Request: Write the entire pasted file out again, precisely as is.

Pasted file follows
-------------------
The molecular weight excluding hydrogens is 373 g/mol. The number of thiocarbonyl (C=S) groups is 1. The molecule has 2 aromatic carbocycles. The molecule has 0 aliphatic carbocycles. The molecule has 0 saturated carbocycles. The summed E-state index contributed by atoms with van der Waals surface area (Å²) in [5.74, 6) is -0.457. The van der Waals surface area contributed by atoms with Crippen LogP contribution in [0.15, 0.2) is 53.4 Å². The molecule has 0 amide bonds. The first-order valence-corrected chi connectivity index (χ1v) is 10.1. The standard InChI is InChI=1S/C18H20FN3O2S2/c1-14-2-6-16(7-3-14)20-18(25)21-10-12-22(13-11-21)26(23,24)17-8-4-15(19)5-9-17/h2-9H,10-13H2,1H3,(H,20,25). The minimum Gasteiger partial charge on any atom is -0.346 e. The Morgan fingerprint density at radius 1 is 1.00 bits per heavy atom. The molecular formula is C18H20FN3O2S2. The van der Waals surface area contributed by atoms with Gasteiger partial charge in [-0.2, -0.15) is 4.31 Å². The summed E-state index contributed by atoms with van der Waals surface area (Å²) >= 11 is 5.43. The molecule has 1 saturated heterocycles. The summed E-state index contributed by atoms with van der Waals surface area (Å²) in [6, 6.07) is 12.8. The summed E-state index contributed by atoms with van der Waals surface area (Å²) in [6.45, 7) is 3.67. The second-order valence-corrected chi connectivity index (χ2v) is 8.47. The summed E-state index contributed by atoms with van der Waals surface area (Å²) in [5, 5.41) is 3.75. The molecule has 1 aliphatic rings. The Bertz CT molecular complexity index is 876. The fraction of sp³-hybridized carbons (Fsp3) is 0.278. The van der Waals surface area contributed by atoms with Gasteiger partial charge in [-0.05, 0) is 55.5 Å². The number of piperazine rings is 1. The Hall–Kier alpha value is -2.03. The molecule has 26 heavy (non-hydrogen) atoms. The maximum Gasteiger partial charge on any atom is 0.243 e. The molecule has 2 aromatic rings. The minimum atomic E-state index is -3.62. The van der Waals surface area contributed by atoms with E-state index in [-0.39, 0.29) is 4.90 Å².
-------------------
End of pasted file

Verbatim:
The molecular weight excluding hydrogens is 373 g/mol. The number of thiocarbonyl (C=S) groups is 1. The molecule has 2 aromatic carbocycles. The molecule has 0 aliphatic carbocycles. The molecule has 0 saturated carbocycles. The summed E-state index contributed by atoms with van der Waals surface area (Å²) in [5.74, 6) is -0.457. The van der Waals surface area contributed by atoms with Crippen LogP contribution in [0.15, 0.2) is 53.4 Å². The molecule has 0 amide bonds. The first-order valence-corrected chi connectivity index (χ1v) is 10.1. The standard InChI is InChI=1S/C18H20FN3O2S2/c1-14-2-6-16(7-3-14)20-18(25)21-10-12-22(13-11-21)26(23,24)17-8-4-15(19)5-9-17/h2-9H,10-13H2,1H3,(H,20,25). The minimum Gasteiger partial charge on any atom is -0.346 e. The Morgan fingerprint density at radius 1 is 1.00 bits per heavy atom. The molecular formula is C18H20FN3O2S2. The van der Waals surface area contributed by atoms with Gasteiger partial charge in [-0.2, -0.15) is 4.31 Å². The summed E-state index contributed by atoms with van der Waals surface area (Å²) >= 11 is 5.43. The molecule has 1 saturated heterocycles. The summed E-state index contributed by atoms with van der Waals surface area (Å²) in [6, 6.07) is 12.8. The summed E-state index contributed by atoms with van der Waals surface area (Å²) in [6.45, 7) is 3.67. The second-order valence-corrected chi connectivity index (χ2v) is 8.47. The summed E-state index contributed by atoms with van der Waals surface area (Å²) in [5, 5.41) is 3.75. The molecule has 1 aliphatic rings. The Bertz CT molecular complexity index is 876. The fraction of sp³-hybridized carbons (Fsp3) is 0.278. The van der Waals surface area contributed by atoms with Gasteiger partial charge in [-0.05, 0) is 55.5 Å². The number of piperazine rings is 1. The Hall–Kier alpha value is -2.03. The molecule has 26 heavy (non-hydrogen) atoms. The maximum Gasteiger partial charge on any atom is 0.243 e. The molecule has 2 aromatic rings. The minimum atomic E-state index is -3.62. The van der Waals surface area contributed by atoms with E-state index in [-0.39, 0.29) is 4.90 Å².